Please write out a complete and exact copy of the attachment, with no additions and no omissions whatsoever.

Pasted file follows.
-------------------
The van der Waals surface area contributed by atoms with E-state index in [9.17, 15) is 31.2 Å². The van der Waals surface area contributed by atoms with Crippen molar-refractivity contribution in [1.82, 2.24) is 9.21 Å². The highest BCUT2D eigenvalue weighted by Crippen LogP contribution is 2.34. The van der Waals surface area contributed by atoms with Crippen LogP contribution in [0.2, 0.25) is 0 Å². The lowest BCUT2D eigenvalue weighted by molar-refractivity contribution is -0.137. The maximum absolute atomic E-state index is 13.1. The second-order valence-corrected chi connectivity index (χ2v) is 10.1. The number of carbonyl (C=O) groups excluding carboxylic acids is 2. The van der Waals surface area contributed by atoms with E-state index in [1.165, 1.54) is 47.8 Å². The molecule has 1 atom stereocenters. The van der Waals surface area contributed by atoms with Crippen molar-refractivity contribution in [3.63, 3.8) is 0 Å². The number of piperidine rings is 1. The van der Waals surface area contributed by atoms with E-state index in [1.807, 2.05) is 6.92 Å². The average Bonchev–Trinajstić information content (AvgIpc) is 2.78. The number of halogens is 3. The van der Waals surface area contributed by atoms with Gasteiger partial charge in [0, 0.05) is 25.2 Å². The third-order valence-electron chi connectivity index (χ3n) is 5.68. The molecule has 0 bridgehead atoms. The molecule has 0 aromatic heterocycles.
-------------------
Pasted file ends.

The van der Waals surface area contributed by atoms with E-state index in [9.17, 15) is 31.2 Å². The van der Waals surface area contributed by atoms with Crippen molar-refractivity contribution in [1.82, 2.24) is 9.21 Å². The highest BCUT2D eigenvalue weighted by Crippen LogP contribution is 2.34. The van der Waals surface area contributed by atoms with Crippen LogP contribution in [0.2, 0.25) is 0 Å². The lowest BCUT2D eigenvalue weighted by molar-refractivity contribution is -0.137. The maximum absolute atomic E-state index is 13.1. The second-order valence-corrected chi connectivity index (χ2v) is 10.1. The number of carbonyl (C=O) groups excluding carboxylic acids is 2. The van der Waals surface area contributed by atoms with E-state index in [1.165, 1.54) is 47.8 Å². The molecule has 1 atom stereocenters. The van der Waals surface area contributed by atoms with Crippen molar-refractivity contribution in [3.63, 3.8) is 0 Å². The number of piperidine rings is 1. The van der Waals surface area contributed by atoms with E-state index in [1.807, 2.05) is 6.92 Å². The average Bonchev–Trinajstić information content (AvgIpc) is 2.78. The number of halogens is 3. The van der Waals surface area contributed by atoms with Gasteiger partial charge in [0, 0.05) is 25.2 Å². The third-order valence-electron chi connectivity index (χ3n) is 5.68. The molecule has 0 bridgehead atoms. The molecule has 0 aromatic heterocycles.